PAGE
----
02:45 GMT05 August 2021
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    China’s People’s Liberation Army-Navy (PLAN) commissioned six warships in December, helping the fleet to remain technically larger than the US Navy while expanding its ability to project power and bringing it closer to being able to meet Washington toe-to-toe on the high seas.

    Quality and Quantity

    In December 2019, the PLAN commissioned six warships: two Type 056A missile corvettes, two Type 052D guided missile destroyers, one Type 055 guided missile destroyer, and the aircraft carrier Shandong, a highly modified design based on the Soviet Union’s Admiral Kuznetsov-class carrier, according to Navy Recognition

    With the new warships, the PLAN fleet totals some 300 vessels, 10 more than the US Navy’s 290, according to China Power at the Center for Strategic and International Studies (CSIS) think tank. However, the structure of the two fleets is very different, with Washington sporting nearly two dozen aircraft carriers and helicopter landing docks of various types used for blue-water power projection and one-third of PLAN forces being small missile boats used for littoral patrols.

    The PLAN’s legion of smaller ships aims to help it secure the vast coastal waterways surrounding the East Asian country, but most importantly the string of islands both natural and artificial it has claimed in the South China Sea. There, the PLAN is buttressed by the expansive Maritime Militia, which James Kraska, a professor and research director in the Stockton Center for the Study of International Law at the US Naval War College, described as “an inexpensive force multiplier” of armed fishing boats and other vessels.

    Collin Koh, a research fellow at the S Rajaratnam School of International Studies think tank at Singapore’s Nanyang Technological University, told the South China Morning Post that the size of the PLAN has remained relatively stable in recent years, “but the overall quality of the ships has improved, since each new destroyer and frigate inducted into service, for example, is larger and much more capable than the ones being replaced.”

    The Type 052 guided-missile destroyer Harbin (Hull 112) attached to a destroyer flotilla with the North China Sea Fleet under the PLA Navy steams in waters off the Yellow Sea during a maritime training exercise in mid-January, 2018

    The most recent ships commissioned are all blue-water warships loaded down with missiles, torpedoes and aircraft, as exemplified by the Shandong, which at 70,000 tons is the largest such warship outside of the US and equivalent to the UK Royal Navy’s newest carrier, HMS Queen Elizabeth. The PLAN’s Type 055 is a 12,000-ton guided missile destroyer, the world’s largest of that type, and the smaller, 8,000-ton Type 052D destroyers are just as capable in missile strikes, air defense or anti-submarine warfare.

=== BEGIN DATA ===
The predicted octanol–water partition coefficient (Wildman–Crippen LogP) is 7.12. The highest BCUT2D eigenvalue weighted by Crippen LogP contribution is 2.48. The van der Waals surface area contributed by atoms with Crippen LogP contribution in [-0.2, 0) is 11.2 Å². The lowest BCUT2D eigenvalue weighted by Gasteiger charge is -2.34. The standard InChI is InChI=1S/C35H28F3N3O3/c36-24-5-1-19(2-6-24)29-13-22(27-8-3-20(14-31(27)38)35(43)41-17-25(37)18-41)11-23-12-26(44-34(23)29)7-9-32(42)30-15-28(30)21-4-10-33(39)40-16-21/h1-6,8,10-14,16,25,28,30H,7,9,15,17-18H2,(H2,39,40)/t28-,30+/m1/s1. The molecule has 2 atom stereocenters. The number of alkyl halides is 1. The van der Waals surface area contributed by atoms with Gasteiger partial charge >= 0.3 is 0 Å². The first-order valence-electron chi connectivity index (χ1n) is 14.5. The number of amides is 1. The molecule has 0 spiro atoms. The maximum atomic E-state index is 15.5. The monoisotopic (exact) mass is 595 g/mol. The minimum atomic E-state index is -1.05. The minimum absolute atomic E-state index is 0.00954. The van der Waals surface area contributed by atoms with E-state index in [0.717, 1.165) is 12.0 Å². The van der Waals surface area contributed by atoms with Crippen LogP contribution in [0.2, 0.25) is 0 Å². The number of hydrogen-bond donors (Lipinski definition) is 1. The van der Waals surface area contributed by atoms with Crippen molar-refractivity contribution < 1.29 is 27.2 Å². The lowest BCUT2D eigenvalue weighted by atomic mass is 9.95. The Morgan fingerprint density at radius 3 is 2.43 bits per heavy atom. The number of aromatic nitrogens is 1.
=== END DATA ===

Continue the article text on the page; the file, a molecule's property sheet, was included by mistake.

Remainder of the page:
China’s Naval Strategy

    A December 20 report by the US Congressional Research Service noted that “China’s navy, which China has been steadily modernizing for roughly 25 years, since the early to mid-1990s, has become a formidable military force within China’s near-seas region, and it is conducting a growing number of operations in more-distant waters, including the broader waters of the Western Pacific, the Indian Ocean, and waters around Europe.”

    While some of those include military ops, such as the recent joint exercises with Russia and Iran in the Arabian Sea, they also include anti-piracy patrols and escorting commercial vessels through dangerous waterways, such as those near Somalia and the eastern coast of Africa. China Global Television Network (CGTN) noted on Friday the passing of the 11th anniversary of the PLAN’s anti-piracy patrols as well as the expansion of the navy into humanitarian aid, such as that offered to the Maldives in 2014 and Yemen the following year.

    “China’s military modernization effort, including its naval modernization effort, is assessed as being aimed at developing capabilities for addressing the situation with Taiwan militarily, if need be; for achieving a greater degree of control or domination over China’s near-seas region, particularly the South China Sea; for enforcing China’s view that it has the right to regulate foreign military activities in its 200-mile maritime exclusive economic zone (EEZ); for defending China’s commercial sea lines of communication (SLOCs), particularly those linking China to the Persian Gulf; for displacing US influence in the Western Pacific; and for asserting China’s status as the leading regional power and a major world power,” the CRS report notes.